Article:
Explain to students that the artwork is made of a combination of different materials, making it a mixed-media work. Ask students to identify the different elements in the artwork. The painted canvas serves as the background of the work. The child’s lamp and working light switch balance each other on opposite sides of the canvas.

What could the background represent? Examining the background, discuss how artwork can be interpreted in different ways. For example, the canvas may be seen as part of a child’s room or as an evening sky. Can students think of any other interpretations? Have students imagine what the work would look like if the light was turned off.

Why would Jim Dine want to create this artwork? Can students form a personal connection with the artwork? Do they have a painted or wallpapered wall in their bedroom? Do they have a night light? Have students focus on a special space, such as their bedroom. Ask them to visualize the different décor or items they have around the space. Do they have any feelings or emotions about the space? What about memories?

Students can brainstorm different elements or reflections about this space. Inform students that they will be creating their own mixed-media artwork depicting their space. Have students revisit their space and note the textures, fabrics, wall surface, and decorations they see. If students are able, have them bring in a small object from their space to be used in the artwork. This activity will transition into the artmaking process.

Artmaking Activity

Have students begin the artmaking activity by choosing a textile, pattern, or fabric to act as a background for their artwork. The background can represent an area of their chosen space such as a wall, rug, hardwood floor, or fabric from bedding. Reference Child’s Blue Wall to explain that Jim Dine chose a patterned wallpaper to represent a child’s space. Students can re-create the background on canvas board using either paint or materials such as pictures, paper, or actual fabric and wallpaper.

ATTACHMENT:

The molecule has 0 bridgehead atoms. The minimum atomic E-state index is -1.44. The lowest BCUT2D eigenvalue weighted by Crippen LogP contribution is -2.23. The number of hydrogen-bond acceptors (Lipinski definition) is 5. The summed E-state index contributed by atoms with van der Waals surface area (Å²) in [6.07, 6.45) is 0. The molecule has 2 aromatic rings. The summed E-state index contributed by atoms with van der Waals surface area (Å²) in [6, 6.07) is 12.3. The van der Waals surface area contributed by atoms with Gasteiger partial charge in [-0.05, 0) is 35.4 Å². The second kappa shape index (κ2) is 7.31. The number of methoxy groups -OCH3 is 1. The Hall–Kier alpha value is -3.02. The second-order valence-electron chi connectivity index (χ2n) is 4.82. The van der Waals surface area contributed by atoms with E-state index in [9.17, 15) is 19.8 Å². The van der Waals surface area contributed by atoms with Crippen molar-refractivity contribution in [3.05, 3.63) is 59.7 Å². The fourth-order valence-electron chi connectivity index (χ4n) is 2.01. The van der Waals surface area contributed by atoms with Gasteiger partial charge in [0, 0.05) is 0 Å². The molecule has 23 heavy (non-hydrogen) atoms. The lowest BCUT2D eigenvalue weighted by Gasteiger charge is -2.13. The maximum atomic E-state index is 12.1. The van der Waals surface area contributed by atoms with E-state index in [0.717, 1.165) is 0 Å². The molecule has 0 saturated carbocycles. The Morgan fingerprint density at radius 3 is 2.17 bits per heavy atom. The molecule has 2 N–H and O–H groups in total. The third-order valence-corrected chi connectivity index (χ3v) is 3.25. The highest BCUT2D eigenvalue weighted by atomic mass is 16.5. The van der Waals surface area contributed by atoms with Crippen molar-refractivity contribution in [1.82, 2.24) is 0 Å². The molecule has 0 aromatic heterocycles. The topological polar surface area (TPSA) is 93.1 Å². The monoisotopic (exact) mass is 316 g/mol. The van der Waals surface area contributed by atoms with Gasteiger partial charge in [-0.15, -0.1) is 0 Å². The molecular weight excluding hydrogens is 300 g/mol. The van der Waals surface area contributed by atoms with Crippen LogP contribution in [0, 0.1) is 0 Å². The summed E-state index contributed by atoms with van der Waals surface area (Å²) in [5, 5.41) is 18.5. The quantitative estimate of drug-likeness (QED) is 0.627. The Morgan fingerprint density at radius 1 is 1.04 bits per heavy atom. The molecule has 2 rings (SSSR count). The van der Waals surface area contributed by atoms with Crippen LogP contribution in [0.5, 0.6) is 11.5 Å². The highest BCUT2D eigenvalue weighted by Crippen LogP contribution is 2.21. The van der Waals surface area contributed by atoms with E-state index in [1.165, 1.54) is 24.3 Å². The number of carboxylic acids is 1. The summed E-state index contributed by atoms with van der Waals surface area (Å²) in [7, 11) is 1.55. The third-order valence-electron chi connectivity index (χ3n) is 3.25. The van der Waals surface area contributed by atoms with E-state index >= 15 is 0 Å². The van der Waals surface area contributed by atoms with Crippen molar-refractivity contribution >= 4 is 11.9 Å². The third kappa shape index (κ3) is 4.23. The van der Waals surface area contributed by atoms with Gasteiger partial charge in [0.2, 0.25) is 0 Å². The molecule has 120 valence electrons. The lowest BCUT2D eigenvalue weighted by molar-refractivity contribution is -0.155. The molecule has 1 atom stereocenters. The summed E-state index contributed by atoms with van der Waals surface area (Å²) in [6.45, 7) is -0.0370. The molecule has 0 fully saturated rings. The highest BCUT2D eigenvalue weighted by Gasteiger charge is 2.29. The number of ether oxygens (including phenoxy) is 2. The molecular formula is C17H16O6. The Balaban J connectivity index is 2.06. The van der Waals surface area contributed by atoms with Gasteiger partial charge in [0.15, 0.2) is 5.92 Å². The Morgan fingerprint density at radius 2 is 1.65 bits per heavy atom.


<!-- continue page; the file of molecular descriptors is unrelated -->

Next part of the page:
To create the three-dimensional aspect of this artwork, have students sculpt an object found in that space using the clay material. For younger grades, students can even bring in a found object and place it in their work instead of creating a sculpture. Paint the clay after it dries. 

Place the sculpture over the background. Glue the sculpture into place to finish the artwork. Hot glue may be needed to secure the sculpture to the background.

Lesson Tips

  • This lesson can be tailored to address a variety of themes and topics to create cross-curriculum connections. For example, students can create a space from an era in history.
  • Students can also create a nature-based space in correlation with a science lesson.
  • To make a connection with physical education, students can create a background that looks like a basketball court or sports field.

Optional Reflections and Lesson Wrap-Up

  • Students can write a narrative based on their own artwork. The narrative should reflect the feelings or emotions they have in their scene. Students can also write the narrative in the voice of a character from a story. 
  • Have students work in groups to create their own theatrical performance like the Happenings during the late 1950s and early 1960s.

New York State Learning Standards and Core Curriculum Standards

  • New York State Learning Standards for the Arts: 1, 2, 3
  • College and Career Readiness Anchor Standards for Speaking and Listening: 1, 3
  • College and Career Readiness Anchor Standards for Language: 1, 2, 3
  • College and Career Readiness Anchor Standards for Writing: 2, 3

Teacher Example

Artwork featuring a wooden floor with popcorn on it
Example of finished artwork based on lesson plan. Artwork by School Program Coordinator Kelly Macagnone.